America’s NAFTA Enemy: Canada, Not Mexico

America and Canada have one of the most important trading relationships in the world.

President Donald Trump met for the first time with Canadian Prime Minister Justin Trudeau on Monday.

“We have a very exceptional trading relationship with Canada,” Trump said at the news conference.

But trade relations between the United States and Canada have not been as smooth as one might think over the years. There have been trade wars, acts of retaliation, allegations of dumping and job losses.

“Our trade relationship is obviously strong… but it has been difficult, despite the agreements we have in place,” says Stuart Trew, an editor at the Canadian Center for Policy Alternatives, a research group in Ottawa, Canada’s capital.

Trump has often criticized Mexico and NAFTA, the trade agreement between the United States, Mexico and Canada. But Canada is rarely mentioned.

Yet there have been more NAFTA claims against Canada – almost all from American companies – than against Mexico. Even today, Canada maintains high tariffs against the United States, and the two sides only recently resolved a bitter dispute over meat.

Most leaders and experts emphasize that trade ties between the two countries are strong and mostly positive. But Canada and America will have many battles along the way.

Trump now wants to renegotiate NAFTA, which will be one of the priorities of his meeting with Trudeau.

1. Canada has more problems with NAFTA than Mexico

Listening to Trump, you might think that Mexico is the bad actor in NAFTA. But since NAFTA’s creation in 1994, 39 complaints have been filed against Canada, almost all of them by American companies. Known in the industry as investor-state dispute settlement, it allows companies to resolve their cases before a panel of NAFTA judges rather than in local courts in Mexico, Canada or the United States. United.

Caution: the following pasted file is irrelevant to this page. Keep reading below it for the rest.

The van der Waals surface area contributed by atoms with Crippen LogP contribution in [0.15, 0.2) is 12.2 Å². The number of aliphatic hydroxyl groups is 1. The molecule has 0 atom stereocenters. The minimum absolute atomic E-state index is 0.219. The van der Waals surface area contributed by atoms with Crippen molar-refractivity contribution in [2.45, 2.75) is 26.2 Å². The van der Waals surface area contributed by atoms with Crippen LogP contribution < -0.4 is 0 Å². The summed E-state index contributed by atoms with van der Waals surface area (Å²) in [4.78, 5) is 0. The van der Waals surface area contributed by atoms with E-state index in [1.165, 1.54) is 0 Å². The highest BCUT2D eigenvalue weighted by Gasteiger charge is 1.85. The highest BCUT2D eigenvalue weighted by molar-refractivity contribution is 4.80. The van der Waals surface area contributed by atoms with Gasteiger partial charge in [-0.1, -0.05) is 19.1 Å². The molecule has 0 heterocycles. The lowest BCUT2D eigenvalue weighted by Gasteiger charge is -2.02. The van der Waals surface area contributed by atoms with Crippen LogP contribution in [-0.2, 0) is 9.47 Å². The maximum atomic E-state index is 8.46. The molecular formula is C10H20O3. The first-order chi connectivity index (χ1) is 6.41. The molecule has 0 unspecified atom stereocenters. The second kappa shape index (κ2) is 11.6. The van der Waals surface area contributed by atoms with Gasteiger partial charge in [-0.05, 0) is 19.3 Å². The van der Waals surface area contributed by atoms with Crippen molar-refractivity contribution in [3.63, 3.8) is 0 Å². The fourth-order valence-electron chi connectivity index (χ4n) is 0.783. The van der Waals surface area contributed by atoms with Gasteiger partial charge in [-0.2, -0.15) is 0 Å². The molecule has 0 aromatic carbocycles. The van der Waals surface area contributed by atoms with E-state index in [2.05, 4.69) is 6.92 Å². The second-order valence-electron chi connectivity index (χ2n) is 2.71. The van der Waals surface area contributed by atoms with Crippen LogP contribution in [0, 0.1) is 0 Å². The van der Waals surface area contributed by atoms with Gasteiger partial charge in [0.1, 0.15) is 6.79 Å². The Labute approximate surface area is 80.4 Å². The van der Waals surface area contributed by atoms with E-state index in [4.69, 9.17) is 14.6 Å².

There have been only 23 complaints against Mexico. (For comparison, companies from Mexico and Canada have filed a total of 21 complaints against the United States.)

And increasingly, Canada is the target of American complaints. Since 2005, Canada has been affected by 70% of claims related to NAFTA disputes, according to CCPA, a Canadian investigative firm.

2. The lumber battle between the United States and Canada

NAFTA is not the only sore point. In 2002, the United States imposed tariffs of approximately 30% on Canadian lumber, alleging that Canada was “dumping” its lumber into the American market. Canada rejected this claim and argued that the tariffs cost its forestry companies 30,000 jobs.

“This has been a very sour point in Canada-U.S. relations for a while,” says Tom Velk, an economics professor at McGill University in Montreal.

The conflict originated in the 1980s, when American logging companies said their Canadian counterparts were not playing fair.

Whether Canada actually broke the rules is a matter of controversy.

Canadian officials deny the government is subsidizing lumber companies in Canada. U.S. logging companies still claim this is the case, and a U.S. Commerce Department report found that Canada was providing subsidies to logging companies in 2004. It did not say whether those subsidies were ongoing.

Canada is alleged to have subsidized logging companies because the government owns a lot of land where the wood comes from. This subsidy — in addition to Canada’s huge supply of lumber — has allowed Canada to price its lumber below what U.S. companies can charge.

The World Trade Organization ultimately sided with Canada, denying the U.S. claims, and the two sides reached an agreement in 2006 to end the tariffs.

However, that deal and the resulting grace period expired in October, and both sides are at it again. The Obama and Trudeau administrations were unable to reach a compromise before Obama left office, and the trade issue remains contentious, with U.S. logging companies once again calling for tariffs.